Avelox, Levaquin Aortic Aneurysm and Dissection Problems Add to List of Antibiotic Risks

Recent studies that suggest there may be an increased risk of aortic aneurysm and aortic dissection problems associated with the use of Levaquin, Avelox and other fluoroquinolone antibiotics, adding to the mounting health concerns associated with the popular class of medications, which experts now indicate are too dangerous to treat many of the common infections for which they have been prescribed in recent years.

Fluoroquinolones have been among the most widely used antibiotics in the U.S., including popular drugs like Levaquin, Cipro, Avelox, Floxin, Noroxin and generic equivalents, which have been used by millions of Americans. The drugs have commonly been prescribed to treat a variety of infections, including acute sinusitis, acute bronchitis, urinary tract infections and other conditions.

Last year, an FDA advisory hearing was held to evaluate the problems with fluoroquinolone antibiotics, including the risk of heart complications, tendon ruptures, retinal detachments and a form of debilitating nerve damage, known as peripheral neuropathy.

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After evaluating the recommendations made by the advisory panel, the FDA issued a drug safety communication last month warning that the side effects of Levaquin, Avelox and other fluoroquinolones make them too dangerous to treat uncomplicated infections, indicating that the antibiotics should only be used for those that do not have alternative treatment options.

The importance of this warning is highlighted by the fact that the FDA statement and advisory panel did not include an evaluation of recent data that suggests users face also an increased risk of suffering an aortic aneurysm or aortic dissection while using Avelox, Levaquin or another fluoroquinolone.

Aortic aneurysm is a painful and potentially serious condition involving a bulge in the aorta, where the walls of the artery have weakened. They can cause severe chest pain, as well as carry the risk of rupturing. Aortic dissections are similar, but potentially more serious and life-threatening condition, involving degradation within the layers of the aorta. Both pose a serious health risk and usually require invasive surgery to treat.

In October 2015, only weeks before the FDA advisory meetings on fluoroquinolones, a study published in the medical journal JAMA Internal Medicine found that current use of Levaquin, Avelox or a similar antibiotic was associated with a two-fold increased risk of suffering an aortic aneurysm or dissection injury.

Researchers suggested that the same side effects of the antibiotics that result in tendon ruptures and retinal detachments may be causing the problems with aortic dissections and aneurysms, as the medications appear to cause collagen and connective tissue in the body to degrade. It does not appear that these findings were considered by the FDA advisory panel, or weighed in the recent warnings that called for restricted use of the medications.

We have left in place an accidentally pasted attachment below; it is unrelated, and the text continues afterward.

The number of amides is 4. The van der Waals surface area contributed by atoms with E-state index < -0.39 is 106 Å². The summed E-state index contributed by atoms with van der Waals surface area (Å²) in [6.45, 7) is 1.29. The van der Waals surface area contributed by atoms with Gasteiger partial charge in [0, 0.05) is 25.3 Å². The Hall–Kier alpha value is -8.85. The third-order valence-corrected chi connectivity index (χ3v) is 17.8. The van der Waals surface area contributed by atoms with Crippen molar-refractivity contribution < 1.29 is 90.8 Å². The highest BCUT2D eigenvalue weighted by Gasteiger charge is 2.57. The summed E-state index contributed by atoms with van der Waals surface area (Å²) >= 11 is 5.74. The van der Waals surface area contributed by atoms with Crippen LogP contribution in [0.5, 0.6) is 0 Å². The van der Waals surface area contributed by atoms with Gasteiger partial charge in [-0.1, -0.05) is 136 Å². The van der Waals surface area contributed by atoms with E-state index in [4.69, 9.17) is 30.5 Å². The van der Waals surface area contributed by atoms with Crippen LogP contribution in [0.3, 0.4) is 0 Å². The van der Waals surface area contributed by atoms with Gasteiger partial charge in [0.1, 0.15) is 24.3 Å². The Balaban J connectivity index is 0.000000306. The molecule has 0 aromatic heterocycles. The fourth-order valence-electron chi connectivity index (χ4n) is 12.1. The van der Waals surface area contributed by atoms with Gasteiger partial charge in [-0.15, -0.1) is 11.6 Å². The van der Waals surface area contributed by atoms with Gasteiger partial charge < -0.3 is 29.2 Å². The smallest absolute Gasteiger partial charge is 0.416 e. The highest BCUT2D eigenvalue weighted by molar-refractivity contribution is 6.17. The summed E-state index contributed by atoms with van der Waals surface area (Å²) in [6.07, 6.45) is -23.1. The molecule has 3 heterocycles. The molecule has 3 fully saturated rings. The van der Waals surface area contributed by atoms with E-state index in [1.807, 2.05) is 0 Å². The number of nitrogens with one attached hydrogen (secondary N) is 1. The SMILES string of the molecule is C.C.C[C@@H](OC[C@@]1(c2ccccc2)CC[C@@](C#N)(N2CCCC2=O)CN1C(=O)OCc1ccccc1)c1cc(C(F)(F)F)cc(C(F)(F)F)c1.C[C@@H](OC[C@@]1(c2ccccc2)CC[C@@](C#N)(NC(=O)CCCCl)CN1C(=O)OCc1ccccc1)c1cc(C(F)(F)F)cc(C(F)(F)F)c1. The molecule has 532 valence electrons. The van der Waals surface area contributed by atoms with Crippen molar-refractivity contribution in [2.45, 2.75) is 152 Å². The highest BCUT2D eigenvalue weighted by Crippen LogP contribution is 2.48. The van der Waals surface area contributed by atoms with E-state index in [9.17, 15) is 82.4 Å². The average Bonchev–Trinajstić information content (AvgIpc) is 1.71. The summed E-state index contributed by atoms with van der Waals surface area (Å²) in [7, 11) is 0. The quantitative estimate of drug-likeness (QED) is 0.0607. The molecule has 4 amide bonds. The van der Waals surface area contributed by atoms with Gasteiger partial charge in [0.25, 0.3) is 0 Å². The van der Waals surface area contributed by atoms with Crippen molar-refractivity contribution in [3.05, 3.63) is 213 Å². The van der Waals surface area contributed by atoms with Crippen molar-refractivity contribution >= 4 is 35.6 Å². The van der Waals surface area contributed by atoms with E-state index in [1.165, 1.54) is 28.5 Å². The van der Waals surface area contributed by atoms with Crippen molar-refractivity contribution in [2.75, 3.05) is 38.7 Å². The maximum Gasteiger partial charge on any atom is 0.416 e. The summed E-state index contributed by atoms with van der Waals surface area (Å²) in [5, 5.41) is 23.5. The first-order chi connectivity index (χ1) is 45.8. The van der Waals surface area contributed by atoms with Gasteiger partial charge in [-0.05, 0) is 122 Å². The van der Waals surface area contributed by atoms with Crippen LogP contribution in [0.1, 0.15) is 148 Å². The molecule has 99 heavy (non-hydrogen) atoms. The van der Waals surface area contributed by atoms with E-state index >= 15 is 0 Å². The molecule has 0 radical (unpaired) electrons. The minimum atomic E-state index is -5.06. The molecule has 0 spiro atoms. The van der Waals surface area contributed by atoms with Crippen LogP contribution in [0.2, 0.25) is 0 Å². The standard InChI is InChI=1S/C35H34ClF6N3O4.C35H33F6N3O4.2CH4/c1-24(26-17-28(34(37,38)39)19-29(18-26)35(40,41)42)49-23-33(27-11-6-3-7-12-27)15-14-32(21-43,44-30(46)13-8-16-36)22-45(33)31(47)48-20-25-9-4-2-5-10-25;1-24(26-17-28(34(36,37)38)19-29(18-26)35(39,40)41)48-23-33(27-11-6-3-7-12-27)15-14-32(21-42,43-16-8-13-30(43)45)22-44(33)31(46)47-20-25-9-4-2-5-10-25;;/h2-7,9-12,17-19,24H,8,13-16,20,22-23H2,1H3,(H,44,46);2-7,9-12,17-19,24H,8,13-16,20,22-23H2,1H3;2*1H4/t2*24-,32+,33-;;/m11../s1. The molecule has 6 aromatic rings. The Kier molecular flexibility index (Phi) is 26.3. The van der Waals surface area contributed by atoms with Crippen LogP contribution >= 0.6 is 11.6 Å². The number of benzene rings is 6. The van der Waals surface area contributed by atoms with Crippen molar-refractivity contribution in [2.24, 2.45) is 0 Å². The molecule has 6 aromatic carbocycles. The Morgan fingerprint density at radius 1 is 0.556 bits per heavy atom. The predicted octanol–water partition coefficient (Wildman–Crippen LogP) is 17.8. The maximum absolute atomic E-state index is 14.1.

In recent years, thousands of Levaquin lawsuits, Avelox lawsuits and Cipro lawsuits have been filed by individuals throughout the United States who have suffered debilitating injuries while using the medications, including peripheral neuropathy and tendon ruptures. The complaints allege that the drug makers failed to adequately warn about the risks associated with the medications, withholding information from consumers and the medical community.

With the emergence of this recent new risk information, potential aortic aneurysm lawsuits and aortic dissection lawsuits are also being pursued by lawyers for individuals and families of those who may have died after using a fluoroquinolone antibiotic.

The lawsuits allege that individuals throughout the U.S. were unnecessarily exposed to the serious health risks due to fluoroquinolone antibiotics, indicating that the drug makers placed their desire for profits before consumer safety by promoting the drugs for a variety of common infections, while failing to warn about the risk of aortic aneurysm, aortic dissection, peripheral neuropathy and other problems.

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2 Comments

  • PaulAugust 28, 2016 at 9:55 pm

    I had a AAA with dissection after taking 2 or 3 of these drugs. I also had 2 stents put in my arteries. I now take daily meds for the rest of my life and I'm only 48 years old. The issue happened 6 years ago.

  • CaroleJune 4, 2016 at 11:26 am

    My husband had been on Levaquin and Cipro both for infections. He did have an aorta Aneurysm, emergency surgery. He died sometime later and was in constant pain. The Drs put stents in on 2 different occasions. He died on Christmas Day in 2012. I do have all his medical files. And I thank you for alerting the families about this very serious matter. Please keep me informed. I do not have an attor[Show More]My husband had been on Levaquin and Cipro both for infections. He did have an aorta Aneurysm, emergency surgery. He died sometime later and was in constant pain. The Drs put stents in on 2 different occasions. He died on Christmas Day in 2012. I do have all his medical files. And I thank you for alerting the families about this very serious matter. Please keep me informed. I do not have an attorney at this time as I just read about it yesterday. Sincerely, Carole

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